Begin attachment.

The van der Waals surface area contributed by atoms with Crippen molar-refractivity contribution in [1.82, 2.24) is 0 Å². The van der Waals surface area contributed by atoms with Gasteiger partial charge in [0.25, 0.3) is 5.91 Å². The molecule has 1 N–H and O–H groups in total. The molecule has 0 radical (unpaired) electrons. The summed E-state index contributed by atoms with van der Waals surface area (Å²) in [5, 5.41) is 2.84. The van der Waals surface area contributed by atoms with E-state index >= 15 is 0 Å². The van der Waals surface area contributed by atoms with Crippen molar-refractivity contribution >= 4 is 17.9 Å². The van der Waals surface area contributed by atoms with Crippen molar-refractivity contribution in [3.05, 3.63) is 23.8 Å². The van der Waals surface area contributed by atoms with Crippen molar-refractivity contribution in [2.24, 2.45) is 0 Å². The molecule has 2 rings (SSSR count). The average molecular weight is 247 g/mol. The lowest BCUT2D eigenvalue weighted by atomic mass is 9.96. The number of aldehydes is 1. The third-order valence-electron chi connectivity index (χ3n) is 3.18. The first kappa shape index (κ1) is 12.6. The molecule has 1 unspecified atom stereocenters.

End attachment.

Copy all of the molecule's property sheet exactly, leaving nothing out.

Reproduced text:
The van der Waals surface area contributed by atoms with Crippen molar-refractivity contribution in [1.82, 2.24) is 0 Å². The van der Waals surface area contributed by atoms with Gasteiger partial charge in [0.25, 0.3) is 5.91 Å². The molecule has 1 N–H and O–H groups in total. The molecule has 0 radical (unpaired) electrons. The summed E-state index contributed by atoms with van der Waals surface area (Å²) in [5, 5.41) is 2.84. The van der Waals surface area contributed by atoms with E-state index >= 15 is 0 Å². The van der Waals surface area contributed by atoms with Crippen molar-refractivity contribution >= 4 is 17.9 Å². The van der Waals surface area contributed by atoms with Crippen molar-refractivity contribution in [3.05, 3.63) is 23.8 Å². The van der Waals surface area contributed by atoms with Crippen molar-refractivity contribution in [2.24, 2.45) is 0 Å². The molecule has 2 rings (SSSR count). The average molecular weight is 247 g/mol. The lowest BCUT2D eigenvalue weighted by atomic mass is 9.96. The number of aldehydes is 1. The third-order valence-electron chi connectivity index (χ3n) is 3.18. The first kappa shape index (κ1) is 12.6. The molecule has 1 unspecified atom stereocenters.